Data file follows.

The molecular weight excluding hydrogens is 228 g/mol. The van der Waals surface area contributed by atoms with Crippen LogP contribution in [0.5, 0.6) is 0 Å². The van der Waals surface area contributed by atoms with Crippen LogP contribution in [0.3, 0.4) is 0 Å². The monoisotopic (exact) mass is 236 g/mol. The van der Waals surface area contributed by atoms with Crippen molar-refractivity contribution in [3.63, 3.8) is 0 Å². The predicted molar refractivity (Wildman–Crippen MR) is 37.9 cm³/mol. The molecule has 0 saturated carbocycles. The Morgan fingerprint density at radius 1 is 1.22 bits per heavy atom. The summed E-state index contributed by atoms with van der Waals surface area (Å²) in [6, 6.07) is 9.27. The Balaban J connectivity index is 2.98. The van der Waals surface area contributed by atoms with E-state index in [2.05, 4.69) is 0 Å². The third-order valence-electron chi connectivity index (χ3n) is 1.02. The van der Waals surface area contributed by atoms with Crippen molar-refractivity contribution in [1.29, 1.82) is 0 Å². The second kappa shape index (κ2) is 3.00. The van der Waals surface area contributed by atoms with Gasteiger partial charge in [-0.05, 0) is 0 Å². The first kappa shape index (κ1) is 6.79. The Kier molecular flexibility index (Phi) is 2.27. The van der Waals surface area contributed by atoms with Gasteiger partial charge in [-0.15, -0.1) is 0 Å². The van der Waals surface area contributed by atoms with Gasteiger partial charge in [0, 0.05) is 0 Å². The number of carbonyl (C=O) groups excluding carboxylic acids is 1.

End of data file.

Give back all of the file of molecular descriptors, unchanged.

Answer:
The molecular weight excluding hydrogens is 228 g/mol. The van der Waals surface area contributed by atoms with Crippen LogP contribution in [0.5, 0.6) is 0 Å². The van der Waals surface area contributed by atoms with Crippen LogP contribution in [0.3, 0.4) is 0 Å². The monoisotopic (exact) mass is 236 g/mol. The van der Waals surface area contributed by atoms with Crippen molar-refractivity contribution in [3.63, 3.8) is 0 Å². The predicted molar refractivity (Wildman–Crippen MR) is 37.9 cm³/mol. The molecule has 0 saturated carbocycles. The Morgan fingerprint density at radius 1 is 1.22 bits per heavy atom. The summed E-state index contributed by atoms with van der Waals surface area (Å²) in [6, 6.07) is 9.27. The Balaban J connectivity index is 2.98. The van der Waals surface area contributed by atoms with E-state index in [2.05, 4.69) is 0 Å². The third-order valence-electron chi connectivity index (χ3n) is 1.02. The van der Waals surface area contributed by atoms with Crippen molar-refractivity contribution in [1.29, 1.82) is 0 Å². The second kappa shape index (κ2) is 3.00. The van der Waals surface area contributed by atoms with Gasteiger partial charge in [-0.05, 0) is 0 Å². The first kappa shape index (κ1) is 6.79. The Kier molecular flexibility index (Phi) is 2.27. The van der Waals surface area contributed by atoms with Gasteiger partial charge in [-0.15, -0.1) is 0 Å². The van der Waals surface area contributed by atoms with Gasteiger partial charge in [0, 0.05) is 0 Å². The number of carbonyl (C=O) groups excluding carboxylic acids is 1.